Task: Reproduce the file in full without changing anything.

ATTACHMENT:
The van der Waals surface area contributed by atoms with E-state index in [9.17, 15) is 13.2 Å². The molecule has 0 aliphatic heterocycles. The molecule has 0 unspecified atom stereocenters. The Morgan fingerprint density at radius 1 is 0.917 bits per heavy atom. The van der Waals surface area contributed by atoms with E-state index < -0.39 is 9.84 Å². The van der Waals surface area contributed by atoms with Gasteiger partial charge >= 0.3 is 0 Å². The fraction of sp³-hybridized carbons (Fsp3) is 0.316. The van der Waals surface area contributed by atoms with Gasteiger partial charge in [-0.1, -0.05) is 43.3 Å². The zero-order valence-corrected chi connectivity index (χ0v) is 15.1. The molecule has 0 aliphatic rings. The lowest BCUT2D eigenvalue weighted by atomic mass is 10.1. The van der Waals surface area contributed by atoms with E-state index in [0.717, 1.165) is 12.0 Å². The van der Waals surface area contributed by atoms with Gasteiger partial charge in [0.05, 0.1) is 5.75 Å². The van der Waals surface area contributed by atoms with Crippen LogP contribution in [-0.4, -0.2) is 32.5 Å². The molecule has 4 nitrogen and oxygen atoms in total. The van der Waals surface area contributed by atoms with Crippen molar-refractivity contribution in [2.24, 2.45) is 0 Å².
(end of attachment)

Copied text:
The van der Waals surface area contributed by atoms with E-state index in [9.17, 15) is 13.2 Å². The molecule has 0 aliphatic heterocycles. The molecule has 0 unspecified atom stereocenters. The Morgan fingerprint density at radius 1 is 0.917 bits per heavy atom. The van der Waals surface area contributed by atoms with E-state index < -0.39 is 9.84 Å². The van der Waals surface area contributed by atoms with Gasteiger partial charge >= 0.3 is 0 Å². The fraction of sp³-hybridized carbons (Fsp3) is 0.316. The van der Waals surface area contributed by atoms with Gasteiger partial charge in [-0.1, -0.05) is 43.3 Å². The zero-order valence-corrected chi connectivity index (χ0v) is 15.1. The molecule has 0 aliphatic rings. The lowest BCUT2D eigenvalue weighted by atomic mass is 10.1. The van der Waals surface area contributed by atoms with E-state index in [0.717, 1.165) is 12.0 Å². The van der Waals surface area contributed by atoms with Gasteiger partial charge in [0.05, 0.1) is 5.75 Å². The van der Waals surface area contributed by atoms with Crippen LogP contribution in [-0.4, -0.2) is 32.5 Å². The molecule has 4 nitrogen and oxygen atoms in total. The van der Waals surface area contributed by atoms with Crippen molar-refractivity contribution in [2.24, 2.45) is 0 Å².